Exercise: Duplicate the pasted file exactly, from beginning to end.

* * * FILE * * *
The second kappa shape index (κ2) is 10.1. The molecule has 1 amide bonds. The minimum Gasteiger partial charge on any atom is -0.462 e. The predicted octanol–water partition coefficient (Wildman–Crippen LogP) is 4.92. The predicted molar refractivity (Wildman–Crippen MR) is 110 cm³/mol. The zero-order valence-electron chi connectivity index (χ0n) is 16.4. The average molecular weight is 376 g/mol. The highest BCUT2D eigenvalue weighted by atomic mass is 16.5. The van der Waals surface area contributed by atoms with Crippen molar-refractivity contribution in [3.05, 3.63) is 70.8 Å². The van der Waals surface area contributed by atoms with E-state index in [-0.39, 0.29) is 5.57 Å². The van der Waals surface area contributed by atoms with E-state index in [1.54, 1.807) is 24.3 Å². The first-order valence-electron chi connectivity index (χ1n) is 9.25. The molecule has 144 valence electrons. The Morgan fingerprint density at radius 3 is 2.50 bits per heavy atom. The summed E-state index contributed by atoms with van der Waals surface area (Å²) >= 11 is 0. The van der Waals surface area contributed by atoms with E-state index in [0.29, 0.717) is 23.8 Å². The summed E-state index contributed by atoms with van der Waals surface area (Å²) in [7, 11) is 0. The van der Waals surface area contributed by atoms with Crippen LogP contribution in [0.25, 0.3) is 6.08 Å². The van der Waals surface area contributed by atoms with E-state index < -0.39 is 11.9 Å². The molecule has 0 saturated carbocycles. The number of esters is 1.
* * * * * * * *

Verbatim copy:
The second kappa shape index (κ2) is 10.1. The molecule has 1 amide bonds. The minimum Gasteiger partial charge on any atom is -0.462 e. The predicted octanol–water partition coefficient (Wildman–Crippen LogP) is 4.92. The predicted molar refractivity (Wildman–Crippen MR) is 110 cm³/mol. The zero-order valence-electron chi connectivity index (χ0n) is 16.4. The average molecular weight is 376 g/mol. The highest BCUT2D eigenvalue weighted by atomic mass is 16.5. The van der Waals surface area contributed by atoms with Crippen molar-refractivity contribution in [3.05, 3.63) is 70.8 Å². The van der Waals surface area contributed by atoms with E-state index in [-0.39, 0.29) is 5.57 Å². The van der Waals surface area contributed by atoms with E-state index in [1.54, 1.807) is 24.3 Å². The first-order valence-electron chi connectivity index (χ1n) is 9.25. The molecule has 144 valence electrons. The Morgan fingerprint density at radius 3 is 2.50 bits per heavy atom. The summed E-state index contributed by atoms with van der Waals surface area (Å²) >= 11 is 0. The van der Waals surface area contributed by atoms with E-state index in [0.29, 0.717) is 23.8 Å². The summed E-state index contributed by atoms with van der Waals surface area (Å²) in [7, 11) is 0. The van der Waals surface area contributed by atoms with Crippen LogP contribution in [0.25, 0.3) is 6.08 Å². The van der Waals surface area contributed by atoms with E-state index < -0.39 is 11.9 Å². The molecule has 0 saturated carbocycles. The number of esters is 1.